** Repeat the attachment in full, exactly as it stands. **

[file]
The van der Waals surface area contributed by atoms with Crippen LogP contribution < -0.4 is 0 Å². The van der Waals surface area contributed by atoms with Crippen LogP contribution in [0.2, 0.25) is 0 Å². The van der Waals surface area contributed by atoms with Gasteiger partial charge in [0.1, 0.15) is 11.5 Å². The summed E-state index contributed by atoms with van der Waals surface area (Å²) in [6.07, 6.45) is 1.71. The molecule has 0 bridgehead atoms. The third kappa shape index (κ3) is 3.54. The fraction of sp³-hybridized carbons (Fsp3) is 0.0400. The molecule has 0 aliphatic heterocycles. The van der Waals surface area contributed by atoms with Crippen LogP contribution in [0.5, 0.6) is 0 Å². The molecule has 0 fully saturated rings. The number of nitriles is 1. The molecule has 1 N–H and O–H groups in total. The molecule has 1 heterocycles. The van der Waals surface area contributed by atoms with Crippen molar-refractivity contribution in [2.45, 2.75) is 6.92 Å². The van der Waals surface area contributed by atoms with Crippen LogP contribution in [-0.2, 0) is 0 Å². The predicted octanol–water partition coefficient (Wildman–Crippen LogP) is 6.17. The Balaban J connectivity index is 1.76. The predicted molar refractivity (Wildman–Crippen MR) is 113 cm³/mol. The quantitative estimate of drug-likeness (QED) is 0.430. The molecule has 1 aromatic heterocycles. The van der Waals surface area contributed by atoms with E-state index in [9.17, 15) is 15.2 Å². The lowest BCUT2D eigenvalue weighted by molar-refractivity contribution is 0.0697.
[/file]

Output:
The van der Waals surface area contributed by atoms with Crippen LogP contribution < -0.4 is 0 Å². The van der Waals surface area contributed by atoms with Crippen LogP contribution in [0.2, 0.25) is 0 Å². The van der Waals surface area contributed by atoms with Gasteiger partial charge in [0.1, 0.15) is 11.5 Å². The summed E-state index contributed by atoms with van der Waals surface area (Å²) in [6.07, 6.45) is 1.71. The molecule has 0 bridgehead atoms. The third kappa shape index (κ3) is 3.54. The fraction of sp³-hybridized carbons (Fsp3) is 0.0400. The molecule has 0 aliphatic heterocycles. The van der Waals surface area contributed by atoms with Crippen LogP contribution in [0.5, 0.6) is 0 Å². The molecule has 0 fully saturated rings. The number of nitriles is 1. The molecule has 1 N–H and O–H groups in total. The molecule has 1 heterocycles. The van der Waals surface area contributed by atoms with Crippen molar-refractivity contribution in [2.45, 2.75) is 6.92 Å². The van der Waals surface area contributed by atoms with Crippen LogP contribution in [-0.2, 0) is 0 Å². The predicted octanol–water partition coefficient (Wildman–Crippen LogP) is 6.17. The Balaban J connectivity index is 1.76. The predicted molar refractivity (Wildman–Crippen MR) is 113 cm³/mol. The quantitative estimate of drug-likeness (QED) is 0.430. The molecule has 1 aromatic heterocycles. The van der Waals surface area contributed by atoms with E-state index in [9.17, 15) is 15.2 Å². The lowest BCUT2D eigenvalue weighted by molar-refractivity contribution is 0.0697.